Tuesday, May 24, 2011

Vegan 'Meat'ball Sub

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VB's love of "turd dogs" is well documented. Despite the resemblance to poop, they are very delicious and full of herbs and spices. I made it again recently and thought to myself: why not make some meatballs for a change? To make these meatballs, I tweaked the original turd dog recipe to improve upon the texture so they are firmer and 'meatier." I'm quite pleased with the result! I think it will be a favorite around here. Of course, these do not resemble poop. Whether that's good or bad really depends on your personal feelings about poop on plate -- hilarious or gross?

For this meatball sub recipe (adapted from turd dogs from Yeah, That Vegan Shit), you will need:
  • 1 French baguette, sliced open and scooped inside
  • slices of mozzarella or provolone (in this case, I used soy mozzarella)
  • 1 portion marinara sauce, recipe below
  • 1 portion meatball mix, recipe below
For the meatballs, you'll need
  • 1 15-ounce can pinto beans, drained, rinsed and mashed
  • 4 ounces firm bean curd or extra firm tofu, finely crumbled
  • 1 cup cold vegetable broth
  • 1 tablespoon olive oil, plus more for greasing
  • 2 tablespoons soy sauce
  • 2 garlic cloves, minced or grated
  • 1 1/4 cups wheat gluten
  • 1/4 cup nutritional yeast
  • 1 1/2 teaspoons fennel seeds, crushed
  • 1 teaspoon red pepper flakes
  • 1 teaspoon paprika
  • 1 teaspoon dried oragano
Pre-heat oven to 375 degrees. Begin by combining all the ingredients. Mix well. Knead mixture by hand until it has some elasticity, about 5 to 10 minutes. Roll mixture into balls about 1.5 to 2 inches in diameter. Place balls in an oven-proof pan greased with olive oil. Roast in oven for 45 minutes to 1 hour, turn the meatballs over once at the half way mark. Meatballs are done when browned and slightly crusty on the outside.

Uncooked Vegan Meatballs
For the marinara sauce, you'll need:
  • 2 medium shallots, finely diced
  • 3 cloves garlic minced
  • 1 teaspoon red pepper flakes
  • 2 sprigs thyme, minced
  • 1 sprig oregano, minced
  • 1 sprig rosemary, minced
  • 1 26-ounce can skinless whole tomatoes
  • 1 tablespoon olive oil
  • 2 teaspoons sugar
  • salt and pepper to taste
Begin by sweating shallots and red pepper flakes in olive oil until softened, about 5 minutes. Stir in garlic, thyme, oregano and rosemary. Cook until fragrant, about 2 minutes. Add canned tomatoes, sugar, salt and pepper. Reduce to simmer and cook for 30 minutes to an hour. Break up chunks of tomatoes throughout the cooking process with spoon or spatula.

To assemble, place slices of mozzarella or provolone at the bottom of the sliced baguette, add meatballs and top with marinara sauce.

Tuesday, May 17, 2011

Herb Garden

Pin It Even though there's a lack of outdoor space, we do get plenty of sun. So instead of paying $1+ a pop for herbs that I'd use once before they rot in the refrigerator, we planted some herbs in window boxes so we'd get fresh herbs throughout the summer.

From left to right -- opal basil, Greek oregano, peppermint, rosemary and French thyme.

We also planted some heirloom tomatoes, jalapeno peppers, shallots and garlic. I can't wait for harvest time!

Friday, May 13, 2011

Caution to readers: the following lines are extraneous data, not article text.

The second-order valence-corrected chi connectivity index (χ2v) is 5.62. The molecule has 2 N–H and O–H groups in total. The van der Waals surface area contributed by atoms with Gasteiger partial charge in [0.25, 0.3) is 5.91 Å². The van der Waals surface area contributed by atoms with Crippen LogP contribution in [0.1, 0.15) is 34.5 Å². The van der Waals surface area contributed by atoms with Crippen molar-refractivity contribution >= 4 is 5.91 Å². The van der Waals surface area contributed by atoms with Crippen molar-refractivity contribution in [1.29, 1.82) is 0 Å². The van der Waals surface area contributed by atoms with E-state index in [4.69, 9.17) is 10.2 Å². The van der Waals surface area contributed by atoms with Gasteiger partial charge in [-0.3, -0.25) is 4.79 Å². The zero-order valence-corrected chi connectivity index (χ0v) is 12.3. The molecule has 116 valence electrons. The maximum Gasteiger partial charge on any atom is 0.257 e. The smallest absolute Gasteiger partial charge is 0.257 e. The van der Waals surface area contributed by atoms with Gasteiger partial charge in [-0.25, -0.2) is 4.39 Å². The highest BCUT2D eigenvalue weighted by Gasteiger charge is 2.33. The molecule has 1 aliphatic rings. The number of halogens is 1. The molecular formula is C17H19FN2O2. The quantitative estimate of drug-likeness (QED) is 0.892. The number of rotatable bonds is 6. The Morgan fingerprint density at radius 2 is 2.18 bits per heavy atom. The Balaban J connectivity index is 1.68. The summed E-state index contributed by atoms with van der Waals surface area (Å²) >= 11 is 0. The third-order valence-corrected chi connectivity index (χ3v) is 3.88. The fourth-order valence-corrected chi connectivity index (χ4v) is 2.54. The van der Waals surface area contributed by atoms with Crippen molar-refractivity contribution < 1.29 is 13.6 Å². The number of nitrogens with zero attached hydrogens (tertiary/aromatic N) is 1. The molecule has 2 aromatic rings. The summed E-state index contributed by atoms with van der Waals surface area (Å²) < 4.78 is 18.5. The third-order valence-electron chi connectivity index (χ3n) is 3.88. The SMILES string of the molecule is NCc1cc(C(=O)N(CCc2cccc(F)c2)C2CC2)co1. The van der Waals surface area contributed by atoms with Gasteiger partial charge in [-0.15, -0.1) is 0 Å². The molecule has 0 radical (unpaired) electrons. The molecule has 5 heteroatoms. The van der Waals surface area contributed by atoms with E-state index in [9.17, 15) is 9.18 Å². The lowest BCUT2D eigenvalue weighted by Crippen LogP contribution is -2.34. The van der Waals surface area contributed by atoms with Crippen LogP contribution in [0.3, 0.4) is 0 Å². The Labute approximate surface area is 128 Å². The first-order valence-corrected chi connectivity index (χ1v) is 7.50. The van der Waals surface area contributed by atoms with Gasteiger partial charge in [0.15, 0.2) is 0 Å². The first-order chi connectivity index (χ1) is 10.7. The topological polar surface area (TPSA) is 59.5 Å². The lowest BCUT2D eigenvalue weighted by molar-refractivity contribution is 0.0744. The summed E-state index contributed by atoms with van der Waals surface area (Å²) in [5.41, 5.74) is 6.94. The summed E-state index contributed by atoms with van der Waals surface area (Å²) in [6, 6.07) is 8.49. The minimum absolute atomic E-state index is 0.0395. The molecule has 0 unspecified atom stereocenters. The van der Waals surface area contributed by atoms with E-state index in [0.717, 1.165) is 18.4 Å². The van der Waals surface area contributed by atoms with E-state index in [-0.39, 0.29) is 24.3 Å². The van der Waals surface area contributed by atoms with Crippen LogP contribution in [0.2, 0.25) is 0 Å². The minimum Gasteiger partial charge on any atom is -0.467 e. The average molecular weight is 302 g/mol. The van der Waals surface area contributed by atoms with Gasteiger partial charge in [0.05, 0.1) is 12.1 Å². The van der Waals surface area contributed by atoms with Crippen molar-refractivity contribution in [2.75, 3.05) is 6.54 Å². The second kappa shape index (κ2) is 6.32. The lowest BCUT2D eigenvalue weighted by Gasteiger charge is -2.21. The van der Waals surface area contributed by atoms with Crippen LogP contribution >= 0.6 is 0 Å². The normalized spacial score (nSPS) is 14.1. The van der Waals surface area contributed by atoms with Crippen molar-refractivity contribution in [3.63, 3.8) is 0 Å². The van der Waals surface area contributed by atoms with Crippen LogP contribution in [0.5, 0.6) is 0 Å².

The Joy of Indoor Grilling

Pin It My absolute favorite thing about the new place is the abundance of light every morning. I'm filled with hope and optimism when I wake up everyday. My second absolute favorite thing is our GAS STOVE! For as long as I've been a renter, I've used electric stoves. The flat top ones were okay, but the ones with the metal wires drove me nuts. Sure, in some ways, electric stoves are superior, but for my money, I like to cook food the old fashioned way -- with fire.

I've always wanted to put one of those nifty grilling pans over gas stoves and do some indoor grilling. For me, grilling always feels like summer afternoon with cool breeze and cold beer. To be able to do that indoors is amazing; it's a luxury that I'll never take for granted. But there are some pitfalls to grilling inside at 9 pm. I found out quickly that exhaust fan should be on and windows should be open, unless your want to freak out your neighbors in the middle of the night with your blaring smoke alarm.

I grilled some sliced eggplants and yellow zucchinis (I now know why Americans love grill marks -- they make food look so delectable), chopped them up into bite size pieces, tossed together with salt, pepper, chopped parsley and a little bit of red wine vinegar. I served it with some toast and white beans cooked with olive oil, rosemary, garlic and red pepper flakes.

Thursday, May 5, 2011

It's been so long...

Pin It since I posted. I have a couple of good excuses, so hear me out. First, we moved (again), this time, to our very own townhouse! It's truly exciting to be a home owner after many many years of renting crappy apartments. As with any move, there's always a period when nothing is where you expect it to be. Even though the kitchen is up and running (I made pea and mint soup with bitter melon, jicama and strawberry salad for dinner yesterday), I can't find my cameras anywhere! So it will be a little bit longer before you'll see a post with pictures.

The stress of house buying and moving probably got to me, but I got really sick for over a week. To spare the world of many disgusting details, let's just say that it involved a lot of wheezing, coughing, sneezing and mucus. I spend 3-4 days in bed, not able to do much besides changing the TV channel. So the place is still in the state of disarray and things are still in boxes. But we're slowly getting there, one box at a time.

So for now, no food pictures. But they are coming, as soon as I find that box with my cameras in it. Until then....